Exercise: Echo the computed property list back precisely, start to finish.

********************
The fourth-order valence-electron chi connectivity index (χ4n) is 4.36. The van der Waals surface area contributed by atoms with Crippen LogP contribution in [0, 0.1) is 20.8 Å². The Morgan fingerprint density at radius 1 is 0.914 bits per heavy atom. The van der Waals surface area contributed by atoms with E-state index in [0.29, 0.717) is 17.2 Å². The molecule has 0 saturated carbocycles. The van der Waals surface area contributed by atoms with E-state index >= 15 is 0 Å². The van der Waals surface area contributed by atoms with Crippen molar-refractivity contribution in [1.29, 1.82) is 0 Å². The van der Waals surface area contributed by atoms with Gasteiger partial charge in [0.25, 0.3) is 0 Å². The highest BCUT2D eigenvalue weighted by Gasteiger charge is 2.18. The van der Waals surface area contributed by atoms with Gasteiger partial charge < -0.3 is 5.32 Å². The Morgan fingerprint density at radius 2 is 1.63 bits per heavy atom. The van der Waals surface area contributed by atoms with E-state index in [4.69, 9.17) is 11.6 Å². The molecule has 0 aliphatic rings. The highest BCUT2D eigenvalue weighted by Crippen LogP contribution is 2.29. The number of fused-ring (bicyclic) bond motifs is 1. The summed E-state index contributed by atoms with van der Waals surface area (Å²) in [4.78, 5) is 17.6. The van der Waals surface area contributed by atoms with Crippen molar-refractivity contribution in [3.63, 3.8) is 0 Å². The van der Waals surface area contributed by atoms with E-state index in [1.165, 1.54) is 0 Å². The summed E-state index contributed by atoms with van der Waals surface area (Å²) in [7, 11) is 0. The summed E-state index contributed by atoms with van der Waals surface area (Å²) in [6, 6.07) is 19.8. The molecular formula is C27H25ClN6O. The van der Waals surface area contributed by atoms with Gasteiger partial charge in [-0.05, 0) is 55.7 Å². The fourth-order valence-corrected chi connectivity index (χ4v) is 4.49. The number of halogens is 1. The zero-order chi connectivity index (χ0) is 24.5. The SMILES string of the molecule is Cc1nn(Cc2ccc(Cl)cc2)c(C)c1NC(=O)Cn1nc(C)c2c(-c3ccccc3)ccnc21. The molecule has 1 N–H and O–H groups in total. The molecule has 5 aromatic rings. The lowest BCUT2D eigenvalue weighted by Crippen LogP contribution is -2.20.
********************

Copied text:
The fourth-order valence-electron chi connectivity index (χ4n) is 4.36. The van der Waals surface area contributed by atoms with Crippen LogP contribution in [0, 0.1) is 20.8 Å². The Morgan fingerprint density at radius 1 is 0.914 bits per heavy atom. The van der Waals surface area contributed by atoms with E-state index in [0.29, 0.717) is 17.2 Å². The molecule has 0 saturated carbocycles. The van der Waals surface area contributed by atoms with E-state index >= 15 is 0 Å². The van der Waals surface area contributed by atoms with Crippen molar-refractivity contribution in [1.29, 1.82) is 0 Å². The van der Waals surface area contributed by atoms with Gasteiger partial charge in [0.25, 0.3) is 0 Å². The highest BCUT2D eigenvalue weighted by Gasteiger charge is 2.18. The van der Waals surface area contributed by atoms with Gasteiger partial charge < -0.3 is 5.32 Å². The Morgan fingerprint density at radius 2 is 1.63 bits per heavy atom. The van der Waals surface area contributed by atoms with E-state index in [4.69, 9.17) is 11.6 Å². The molecule has 0 aliphatic rings. The highest BCUT2D eigenvalue weighted by Crippen LogP contribution is 2.29. The number of fused-ring (bicyclic) bond motifs is 1. The summed E-state index contributed by atoms with van der Waals surface area (Å²) in [4.78, 5) is 17.6. The van der Waals surface area contributed by atoms with Crippen molar-refractivity contribution in [3.63, 3.8) is 0 Å². The van der Waals surface area contributed by atoms with E-state index in [1.165, 1.54) is 0 Å². The summed E-state index contributed by atoms with van der Waals surface area (Å²) in [7, 11) is 0. The summed E-state index contributed by atoms with van der Waals surface area (Å²) in [6, 6.07) is 19.8. The molecular formula is C27H25ClN6O. The van der Waals surface area contributed by atoms with Gasteiger partial charge in [-0.05, 0) is 55.7 Å². The fourth-order valence-corrected chi connectivity index (χ4v) is 4.49. The number of halogens is 1. The zero-order chi connectivity index (χ0) is 24.5. The SMILES string of the molecule is Cc1nn(Cc2ccc(Cl)cc2)c(C)c1NC(=O)Cn1nc(C)c2c(-c3ccccc3)ccnc21. The molecule has 1 N–H and O–H groups in total. The molecule has 5 aromatic rings. The lowest BCUT2D eigenvalue weighted by Crippen LogP contribution is -2.20.